Wednesday, June 16, 2010

Autistic Salutatorian

Autistic Salutatorian Delivers High School Graduation Speech

Rhode Island High Schooler Leads Class Despite Speech Struggle


June 16, 2010—

Eric Duquette is the salutatorian of his high school, an honor student, a musician, and he has autism.

Eric Duquette delivers his graduation speech to classmates from Smithfield High School in Rhode Island. "My parents were told I would most likely end up in an institution," he said. "I stand before you accepted into every institution of higher learning I applied to." (The Valley Breeze)

The 18-year-old Duquette, who couldn't say a word until age five, gave the commencement speech at his high school graduation ceremony Tuesday night in Smithfield, Rhode Island.

"My parents were told I would most likely end up in an institution," said Duquette. "I stand before you accepted into every institution of higher learning I applied to."

He stood at the podium wearing a green cap and gown and a big grin on his face. His speech, funny and touching, was met with enthusiastic applause from his peers.

Duquette graduated from
Smithfield High School with the second-highest grade point average in a class of just under 200 students. He will attend Rhode Island College in the fall, with plans to study biology and eventually become a pharmacist.

"Tonight is all about reflection and looking forward to the journeys that lie ahead of us," he said.

It's been quite a journey for Eric. His success in high school came after years of work and slow progress. Diagnosed with autism when he was a young child, Duquette struggled with communication and language.

Mother's Dedication Gives Gift of Speech

His mother, Judith Duquette, began working with him early to break down his communication barrier with speech therapy. In addition to professional therapy, mother taught son using sign language and cards with pictures and symbols.

Despite his early struggles with speech, today he speaks both English and Spanish. He's a member of the Spanish National Honor Society and placed 93rd in the nation on the Spanish V exam.

Judy Duquette combs her son Eric's hair before he delivers his graduation speech.
Photo credit: The Valley Breeze

"Daniel Webster wrote that 'if my possessions were taken from me with one exception, I would choose to keep the power of communication, for by it I would soon regain all the rest,'" Duquette said at the podium. "For me, learning to communicate did mean regaining all the rest."

Salutatorian with Autism Gives High School Graduation Speech

Listing the scholarships and college acceptances he's received, Duquette said that he hoped to inspire his fellow students.

"I tell you this so you do not allow yourself or others to be defined by your limitations but rather abilities. Never underestimate yourself," he said.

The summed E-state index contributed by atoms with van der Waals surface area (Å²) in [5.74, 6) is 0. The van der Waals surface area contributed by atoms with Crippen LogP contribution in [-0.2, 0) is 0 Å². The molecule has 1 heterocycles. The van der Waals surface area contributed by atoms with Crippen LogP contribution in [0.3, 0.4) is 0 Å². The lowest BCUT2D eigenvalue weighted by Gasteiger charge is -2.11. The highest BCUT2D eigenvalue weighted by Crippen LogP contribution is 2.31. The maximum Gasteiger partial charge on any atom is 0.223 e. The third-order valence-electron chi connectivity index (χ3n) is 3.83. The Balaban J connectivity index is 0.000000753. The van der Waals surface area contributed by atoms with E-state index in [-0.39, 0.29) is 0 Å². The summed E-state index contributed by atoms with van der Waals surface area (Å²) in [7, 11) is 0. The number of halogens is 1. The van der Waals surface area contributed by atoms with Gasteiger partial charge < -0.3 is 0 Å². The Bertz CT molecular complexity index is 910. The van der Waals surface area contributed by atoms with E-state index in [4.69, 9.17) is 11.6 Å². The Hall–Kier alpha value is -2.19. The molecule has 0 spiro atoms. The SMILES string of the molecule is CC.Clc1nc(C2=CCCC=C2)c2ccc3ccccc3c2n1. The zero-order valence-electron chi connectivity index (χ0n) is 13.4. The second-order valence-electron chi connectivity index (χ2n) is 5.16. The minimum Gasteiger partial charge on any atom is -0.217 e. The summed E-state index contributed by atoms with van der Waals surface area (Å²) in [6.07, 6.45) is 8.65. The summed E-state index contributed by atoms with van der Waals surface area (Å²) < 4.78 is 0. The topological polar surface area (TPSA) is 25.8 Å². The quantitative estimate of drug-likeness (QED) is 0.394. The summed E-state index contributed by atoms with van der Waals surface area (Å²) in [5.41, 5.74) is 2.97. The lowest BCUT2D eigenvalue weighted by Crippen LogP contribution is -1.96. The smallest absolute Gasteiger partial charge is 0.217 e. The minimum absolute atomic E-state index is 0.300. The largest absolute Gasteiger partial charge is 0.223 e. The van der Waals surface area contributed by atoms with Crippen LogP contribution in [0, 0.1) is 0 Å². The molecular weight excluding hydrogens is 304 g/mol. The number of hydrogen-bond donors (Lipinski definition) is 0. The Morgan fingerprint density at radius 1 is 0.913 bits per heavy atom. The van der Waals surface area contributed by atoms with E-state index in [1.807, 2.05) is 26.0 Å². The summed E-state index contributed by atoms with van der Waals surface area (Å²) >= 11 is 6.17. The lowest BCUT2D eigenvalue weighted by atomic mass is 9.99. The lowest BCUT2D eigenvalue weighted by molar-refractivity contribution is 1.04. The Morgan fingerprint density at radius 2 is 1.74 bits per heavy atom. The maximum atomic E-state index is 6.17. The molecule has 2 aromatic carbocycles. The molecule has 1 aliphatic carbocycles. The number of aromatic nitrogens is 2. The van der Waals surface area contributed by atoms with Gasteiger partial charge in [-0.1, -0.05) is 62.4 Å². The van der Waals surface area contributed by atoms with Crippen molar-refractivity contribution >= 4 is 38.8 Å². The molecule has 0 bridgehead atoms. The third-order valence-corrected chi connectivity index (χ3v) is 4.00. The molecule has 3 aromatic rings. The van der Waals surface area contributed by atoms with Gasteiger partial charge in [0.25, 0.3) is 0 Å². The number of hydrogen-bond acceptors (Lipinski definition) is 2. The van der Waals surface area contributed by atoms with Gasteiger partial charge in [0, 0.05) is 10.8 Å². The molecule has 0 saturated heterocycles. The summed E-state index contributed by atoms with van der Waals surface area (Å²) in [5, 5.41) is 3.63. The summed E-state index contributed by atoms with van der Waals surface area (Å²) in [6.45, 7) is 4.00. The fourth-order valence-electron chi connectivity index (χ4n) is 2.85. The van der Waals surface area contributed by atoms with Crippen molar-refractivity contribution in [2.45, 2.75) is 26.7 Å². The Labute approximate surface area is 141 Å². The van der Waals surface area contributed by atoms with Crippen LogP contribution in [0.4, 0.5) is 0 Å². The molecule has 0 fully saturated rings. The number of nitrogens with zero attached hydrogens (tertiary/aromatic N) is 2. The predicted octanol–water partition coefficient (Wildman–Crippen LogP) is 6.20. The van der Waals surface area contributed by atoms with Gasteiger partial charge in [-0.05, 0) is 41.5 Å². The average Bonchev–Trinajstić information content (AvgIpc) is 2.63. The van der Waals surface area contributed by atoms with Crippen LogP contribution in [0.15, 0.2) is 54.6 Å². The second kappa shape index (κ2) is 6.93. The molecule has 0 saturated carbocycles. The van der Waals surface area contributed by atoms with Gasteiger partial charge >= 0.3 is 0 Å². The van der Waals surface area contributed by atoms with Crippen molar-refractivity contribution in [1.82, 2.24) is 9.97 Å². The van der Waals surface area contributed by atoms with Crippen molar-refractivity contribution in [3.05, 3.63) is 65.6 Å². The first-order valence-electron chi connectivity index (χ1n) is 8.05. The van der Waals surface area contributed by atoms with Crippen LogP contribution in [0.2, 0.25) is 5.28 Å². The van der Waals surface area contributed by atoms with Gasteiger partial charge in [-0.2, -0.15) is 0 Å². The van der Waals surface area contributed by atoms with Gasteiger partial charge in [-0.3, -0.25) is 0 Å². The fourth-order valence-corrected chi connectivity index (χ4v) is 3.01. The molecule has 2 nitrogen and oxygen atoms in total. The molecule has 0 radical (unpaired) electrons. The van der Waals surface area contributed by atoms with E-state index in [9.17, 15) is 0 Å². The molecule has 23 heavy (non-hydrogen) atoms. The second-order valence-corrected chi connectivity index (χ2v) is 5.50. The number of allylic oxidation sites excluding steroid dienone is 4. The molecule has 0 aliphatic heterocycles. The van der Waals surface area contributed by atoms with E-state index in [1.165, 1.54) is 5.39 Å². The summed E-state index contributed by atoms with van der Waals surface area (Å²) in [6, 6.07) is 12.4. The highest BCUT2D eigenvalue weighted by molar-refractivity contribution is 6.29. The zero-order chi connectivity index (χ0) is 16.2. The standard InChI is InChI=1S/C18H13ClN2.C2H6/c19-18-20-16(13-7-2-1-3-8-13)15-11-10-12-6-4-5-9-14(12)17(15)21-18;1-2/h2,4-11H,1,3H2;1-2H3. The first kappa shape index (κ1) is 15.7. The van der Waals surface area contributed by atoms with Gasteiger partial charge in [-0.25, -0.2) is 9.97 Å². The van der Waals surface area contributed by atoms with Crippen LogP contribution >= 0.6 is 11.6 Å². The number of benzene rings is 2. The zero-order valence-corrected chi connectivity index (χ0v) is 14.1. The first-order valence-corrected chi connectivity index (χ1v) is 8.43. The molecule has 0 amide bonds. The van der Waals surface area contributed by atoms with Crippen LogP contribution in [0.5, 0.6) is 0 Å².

Eric Duquette, 18, receives his diploma
during the Smithfield High School graduation ceremony
on June 15, 2010.
Photo credit: Lee Walsche/Lifetouch National School Studios

After the ceremony, Duquette told ABC News he was proud of his performance.

"I think I perfectly encompassed the compassion and spirit of Smithfield High School through each and every single one of my words," he said.

Copyright © 2010 ABC News Internet Ventures (With my profound thanks)

Saturday, June 12, 2010


Her sweet message read, “You are never alone,” and I accepted it in the generous spirit that it was intended. I am truly grateful for her intention that I know she is with me … though we have never shared physical space together. Yet, her words have had me replaying her message over and over for the past couple of months. And I am continually reminded that, if there is any one word that could define my life experience, it would, in fact, be “alone.”

I am recognized by many … known by a few … intimate with far fewer … and, ultimately, alone. This, for one whose core Being is inhabited by an eternal yearning for intimacy, is not a happy estate. Thusly, I have disciplined myself to live in a contented acceptance (no small feat,) and deal with the aloneness by willfully numbing my dominant senses.

Though I desire no more moments of this existence … I do succeed (most of the time) in creating happiness and even satisfaction in each day that is served up by Life. But, at the end of each of these days, I rest my head with no appetite for another.

I speak of this with no wish for any sort of response … however supportive or encouraging they may be in purpose or intent. But merely to convey the workings of my mind … that you may know me better. See … there I go again … doing that ‘intimate’ thing. [small smile]

Tuesday, June 01, 2010

The Truest Measure

The truest measure
of Man's character ...

is reflected in the scale,

of what it takes to upset him.

With this in mind ...

Many who would pose as Great,

are revealed as Minuscule.

Whereas ...

Many, who the World would dismiss

as Insignificant ...

become known as Monumental.

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